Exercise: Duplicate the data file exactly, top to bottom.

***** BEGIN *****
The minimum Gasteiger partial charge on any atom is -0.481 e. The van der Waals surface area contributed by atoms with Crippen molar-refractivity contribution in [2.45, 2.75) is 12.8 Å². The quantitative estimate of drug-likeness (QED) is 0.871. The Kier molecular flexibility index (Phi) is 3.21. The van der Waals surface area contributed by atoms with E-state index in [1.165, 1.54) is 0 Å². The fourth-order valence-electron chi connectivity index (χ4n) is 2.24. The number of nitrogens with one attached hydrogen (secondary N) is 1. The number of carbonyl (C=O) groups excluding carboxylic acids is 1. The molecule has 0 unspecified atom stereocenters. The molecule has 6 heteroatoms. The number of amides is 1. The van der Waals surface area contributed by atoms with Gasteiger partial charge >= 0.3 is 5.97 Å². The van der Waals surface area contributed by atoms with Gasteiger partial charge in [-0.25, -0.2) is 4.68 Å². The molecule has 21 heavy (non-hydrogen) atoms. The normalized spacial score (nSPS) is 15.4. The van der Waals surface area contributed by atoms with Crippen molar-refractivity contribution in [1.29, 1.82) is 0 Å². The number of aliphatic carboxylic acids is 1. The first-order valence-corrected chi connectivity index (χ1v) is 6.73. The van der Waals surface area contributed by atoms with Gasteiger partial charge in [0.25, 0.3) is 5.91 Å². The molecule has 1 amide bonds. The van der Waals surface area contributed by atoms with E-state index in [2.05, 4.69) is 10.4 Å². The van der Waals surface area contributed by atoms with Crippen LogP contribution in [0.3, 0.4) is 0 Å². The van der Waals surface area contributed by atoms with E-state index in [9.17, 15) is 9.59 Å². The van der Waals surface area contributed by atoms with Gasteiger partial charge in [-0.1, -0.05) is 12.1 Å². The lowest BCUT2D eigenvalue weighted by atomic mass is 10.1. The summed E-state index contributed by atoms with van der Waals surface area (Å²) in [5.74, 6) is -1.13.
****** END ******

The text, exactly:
The minimum Gasteiger partial charge on any atom is -0.481 e. The van der Waals surface area contributed by atoms with Crippen molar-refractivity contribution in [2.45, 2.75) is 12.8 Å². The quantitative estimate of drug-likeness (QED) is 0.871. The Kier molecular flexibility index (Phi) is 3.21. The van der Waals surface area contributed by atoms with E-state index in [1.165, 1.54) is 0 Å². The fourth-order valence-electron chi connectivity index (χ4n) is 2.24. The number of nitrogens with one attached hydrogen (secondary N) is 1. The number of carbonyl (C=O) groups excluding carboxylic acids is 1. The molecule has 0 unspecified atom stereocenters. The molecule has 6 heteroatoms. The number of amides is 1. The van der Waals surface area contributed by atoms with Gasteiger partial charge >= 0.3 is 5.97 Å². The van der Waals surface area contributed by atoms with Gasteiger partial charge in [-0.25, -0.2) is 4.68 Å². The molecule has 21 heavy (non-hydrogen) atoms. The normalized spacial score (nSPS) is 15.4. The van der Waals surface area contributed by atoms with Crippen molar-refractivity contribution in [1.29, 1.82) is 0 Å². The number of aliphatic carboxylic acids is 1. The first-order valence-corrected chi connectivity index (χ1v) is 6.73. The van der Waals surface area contributed by atoms with Gasteiger partial charge in [0.25, 0.3) is 5.91 Å². The molecule has 1 amide bonds. The van der Waals surface area contributed by atoms with E-state index in [2.05, 4.69) is 10.4 Å². The van der Waals surface area contributed by atoms with Crippen LogP contribution in [0.3, 0.4) is 0 Å². The van der Waals surface area contributed by atoms with E-state index in [9.17, 15) is 9.59 Å². The van der Waals surface area contributed by atoms with Gasteiger partial charge in [-0.1, -0.05) is 12.1 Å². The lowest BCUT2D eigenvalue weighted by atomic mass is 10.1. The summed E-state index contributed by atoms with van der Waals surface area (Å²) in [5.74, 6) is -1.13.